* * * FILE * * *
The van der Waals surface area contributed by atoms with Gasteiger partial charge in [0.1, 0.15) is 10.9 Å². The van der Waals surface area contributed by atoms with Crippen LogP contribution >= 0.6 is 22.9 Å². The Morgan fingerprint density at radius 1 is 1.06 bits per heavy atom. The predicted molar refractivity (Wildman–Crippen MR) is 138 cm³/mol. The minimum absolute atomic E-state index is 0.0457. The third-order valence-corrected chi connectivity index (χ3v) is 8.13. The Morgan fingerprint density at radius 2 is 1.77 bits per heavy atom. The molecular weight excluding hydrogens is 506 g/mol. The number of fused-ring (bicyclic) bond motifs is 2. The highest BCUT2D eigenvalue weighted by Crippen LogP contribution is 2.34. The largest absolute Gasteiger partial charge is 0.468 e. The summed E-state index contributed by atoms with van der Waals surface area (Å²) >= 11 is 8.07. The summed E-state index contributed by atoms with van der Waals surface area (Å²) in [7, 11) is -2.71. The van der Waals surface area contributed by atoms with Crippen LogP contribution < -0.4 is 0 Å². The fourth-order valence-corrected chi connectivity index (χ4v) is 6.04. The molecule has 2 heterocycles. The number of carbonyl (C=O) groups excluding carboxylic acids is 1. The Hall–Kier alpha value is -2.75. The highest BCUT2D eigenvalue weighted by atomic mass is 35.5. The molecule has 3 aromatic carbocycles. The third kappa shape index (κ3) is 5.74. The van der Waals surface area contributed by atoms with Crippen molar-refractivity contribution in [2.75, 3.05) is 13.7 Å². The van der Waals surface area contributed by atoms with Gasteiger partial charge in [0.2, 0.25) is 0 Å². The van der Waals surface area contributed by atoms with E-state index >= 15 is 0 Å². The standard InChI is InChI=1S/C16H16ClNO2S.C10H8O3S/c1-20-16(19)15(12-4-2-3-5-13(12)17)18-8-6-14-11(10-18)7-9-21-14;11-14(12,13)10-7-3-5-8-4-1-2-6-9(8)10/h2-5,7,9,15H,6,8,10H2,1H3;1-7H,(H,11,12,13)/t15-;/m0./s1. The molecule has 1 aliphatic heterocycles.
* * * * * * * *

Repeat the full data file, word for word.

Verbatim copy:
The van der Waals surface area contributed by atoms with Gasteiger partial charge in [0.1, 0.15) is 10.9 Å². The van der Waals surface area contributed by atoms with Crippen LogP contribution >= 0.6 is 22.9 Å². The Morgan fingerprint density at radius 1 is 1.06 bits per heavy atom. The predicted molar refractivity (Wildman–Crippen MR) is 138 cm³/mol. The minimum absolute atomic E-state index is 0.0457. The third-order valence-corrected chi connectivity index (χ3v) is 8.13. The Morgan fingerprint density at radius 2 is 1.77 bits per heavy atom. The molecular weight excluding hydrogens is 506 g/mol. The number of fused-ring (bicyclic) bond motifs is 2. The highest BCUT2D eigenvalue weighted by Crippen LogP contribution is 2.34. The largest absolute Gasteiger partial charge is 0.468 e. The summed E-state index contributed by atoms with van der Waals surface area (Å²) >= 11 is 8.07. The summed E-state index contributed by atoms with van der Waals surface area (Å²) in [7, 11) is -2.71. The van der Waals surface area contributed by atoms with Crippen LogP contribution < -0.4 is 0 Å². The fourth-order valence-corrected chi connectivity index (χ4v) is 6.04. The molecule has 2 heterocycles. The number of carbonyl (C=O) groups excluding carboxylic acids is 1. The Hall–Kier alpha value is -2.75. The highest BCUT2D eigenvalue weighted by atomic mass is 35.5. The molecule has 3 aromatic carbocycles. The third kappa shape index (κ3) is 5.74. The van der Waals surface area contributed by atoms with Crippen molar-refractivity contribution in [2.75, 3.05) is 13.7 Å². The van der Waals surface area contributed by atoms with Gasteiger partial charge in [0.2, 0.25) is 0 Å². The van der Waals surface area contributed by atoms with E-state index >= 15 is 0 Å². The standard InChI is InChI=1S/C16H16ClNO2S.C10H8O3S/c1-20-16(19)15(12-4-2-3-5-13(12)17)18-8-6-14-11(10-18)7-9-21-14;11-14(12,13)10-7-3-5-8-4-1-2-6-9(8)10/h2-5,7,9,15H,6,8,10H2,1H3;1-7H,(H,11,12,13)/t15-;/m0./s1. The molecule has 1 aliphatic heterocycles.